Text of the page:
To my loving wife,
Today was a stinker. Unfeasibly hot. Disgorgingly hot. A non sequitur of mellifluous heat, if you’ll allow me the liberty.
My companion has become estranged from his faculties – he has lost many good litres in this sun and they have poached his mind of its substance.
Yesterday two of our adoring and most fetching fans furnished us with candies, upon which our young Benjamain Limpus has grown increasingly reliant. Lately the sugar dust from his crazed snackings has blended with the fine salt crust from his perspirations, giving him the disturbed look of some gaunt pantomime.
Oh but the countryside is magnificent! We have seen many falcon, many good and obedient huntaway and one deceased feline, whose rigor mortis had assumed the most jovial pose!
Today as the sun climbed the roads melted into thick tracks of glossy black tar. The heat was oppressive, and when our electronic equipment quit for the day we sought respite beneath a stately tree. We slept for one hour but upon waking we found it to be even hotter than before – thirty-six degrees at least by the local mercury.
We forged ahead – two brave boys – but it crippled us soon after. A kind proprietor took pity on us, roaming addled on his verge, and brought us into his air-conditioned premises and fed us cool drinking water. The man offered us a cool shower also but we knew better than to derobe near people with unaccounted sensibilities. We told the man of our day’s aim and he implored us to reconsider. He had seen us near our worst and feared that we were no longer sound of mind. Meanwhile, outside, the roads still bubbled with the thick and boiling hot muck.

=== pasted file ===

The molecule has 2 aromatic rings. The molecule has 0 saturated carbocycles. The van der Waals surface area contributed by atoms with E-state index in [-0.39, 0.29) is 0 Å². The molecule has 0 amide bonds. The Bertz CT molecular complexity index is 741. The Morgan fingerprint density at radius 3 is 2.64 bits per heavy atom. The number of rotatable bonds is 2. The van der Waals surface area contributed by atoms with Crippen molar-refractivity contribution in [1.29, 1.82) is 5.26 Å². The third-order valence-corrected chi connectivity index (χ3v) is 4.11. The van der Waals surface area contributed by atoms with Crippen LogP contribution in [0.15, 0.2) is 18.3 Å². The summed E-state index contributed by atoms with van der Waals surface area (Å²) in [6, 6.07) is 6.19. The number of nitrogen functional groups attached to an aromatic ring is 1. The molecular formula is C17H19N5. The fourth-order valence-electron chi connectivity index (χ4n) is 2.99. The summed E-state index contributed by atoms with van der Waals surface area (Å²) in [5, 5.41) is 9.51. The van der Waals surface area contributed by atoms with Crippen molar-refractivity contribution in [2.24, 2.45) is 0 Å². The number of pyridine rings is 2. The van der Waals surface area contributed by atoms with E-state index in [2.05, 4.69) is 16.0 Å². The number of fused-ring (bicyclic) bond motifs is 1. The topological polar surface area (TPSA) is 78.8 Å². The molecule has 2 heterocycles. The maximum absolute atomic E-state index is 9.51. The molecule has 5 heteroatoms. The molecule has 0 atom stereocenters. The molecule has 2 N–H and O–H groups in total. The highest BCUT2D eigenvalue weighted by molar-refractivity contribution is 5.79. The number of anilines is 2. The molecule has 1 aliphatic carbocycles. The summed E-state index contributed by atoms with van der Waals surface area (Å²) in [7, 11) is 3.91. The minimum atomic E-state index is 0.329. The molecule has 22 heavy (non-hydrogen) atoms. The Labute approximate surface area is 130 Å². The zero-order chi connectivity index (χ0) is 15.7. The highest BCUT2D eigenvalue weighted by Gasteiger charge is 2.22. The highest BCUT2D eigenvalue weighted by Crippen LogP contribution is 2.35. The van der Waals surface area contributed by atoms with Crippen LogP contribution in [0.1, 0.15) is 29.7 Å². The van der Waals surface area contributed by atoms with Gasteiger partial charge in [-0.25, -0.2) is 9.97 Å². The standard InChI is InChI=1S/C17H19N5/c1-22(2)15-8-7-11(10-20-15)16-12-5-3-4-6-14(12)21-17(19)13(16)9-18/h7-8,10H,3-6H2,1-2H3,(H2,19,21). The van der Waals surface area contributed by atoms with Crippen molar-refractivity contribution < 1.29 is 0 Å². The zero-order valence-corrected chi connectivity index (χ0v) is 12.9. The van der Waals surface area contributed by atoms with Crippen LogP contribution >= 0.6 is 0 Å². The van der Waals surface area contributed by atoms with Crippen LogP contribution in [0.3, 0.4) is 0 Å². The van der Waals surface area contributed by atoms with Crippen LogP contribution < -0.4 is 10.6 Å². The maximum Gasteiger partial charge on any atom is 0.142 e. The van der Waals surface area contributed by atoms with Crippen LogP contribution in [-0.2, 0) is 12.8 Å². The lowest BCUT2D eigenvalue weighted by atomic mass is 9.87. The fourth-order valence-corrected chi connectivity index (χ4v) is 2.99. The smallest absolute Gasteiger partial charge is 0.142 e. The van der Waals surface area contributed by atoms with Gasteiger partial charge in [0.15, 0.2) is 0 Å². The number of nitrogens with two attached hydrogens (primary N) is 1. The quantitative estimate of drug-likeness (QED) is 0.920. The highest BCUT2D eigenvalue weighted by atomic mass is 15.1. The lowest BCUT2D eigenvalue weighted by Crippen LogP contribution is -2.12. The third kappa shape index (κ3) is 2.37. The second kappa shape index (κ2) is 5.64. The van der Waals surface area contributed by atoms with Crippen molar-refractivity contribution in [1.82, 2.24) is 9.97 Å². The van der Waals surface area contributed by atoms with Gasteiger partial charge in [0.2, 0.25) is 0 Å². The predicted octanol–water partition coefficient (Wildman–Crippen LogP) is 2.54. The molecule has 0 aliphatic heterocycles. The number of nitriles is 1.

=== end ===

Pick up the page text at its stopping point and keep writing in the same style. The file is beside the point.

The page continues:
We threw caution to the wind and set off again into the furnace. Boy, it was a fierce press! I lost track of how many bottles I poured in and around my person, but still my tongue parched and my mouth corners cracked for want of moisture.
I longed for many things on the long and hot road today, not the least of which being the well set Glenross lodgings of yesternight and the memories of a deep rest. But also I longed for the quiet roads and courtesy of the Route 52 that we left that morning. Trading the idyllic country boulevards for narrow and busy mainways was an unprecedented hardship.
But still we brave boys pushed through that heat, and notched up a final figure in excess of 220 km for our efforts. A good distance ventured and gained, and that ahead of schedule no less!
I must leave you now, my love. Young Benjamain has gotten into the cane sugars and has caused a mighty disrupt among the lodgers. I hope that this letter finds you safe and that the barley enclosed remains intact. With a guided hand and a sure eye, it should take well.
Young Tom Plum.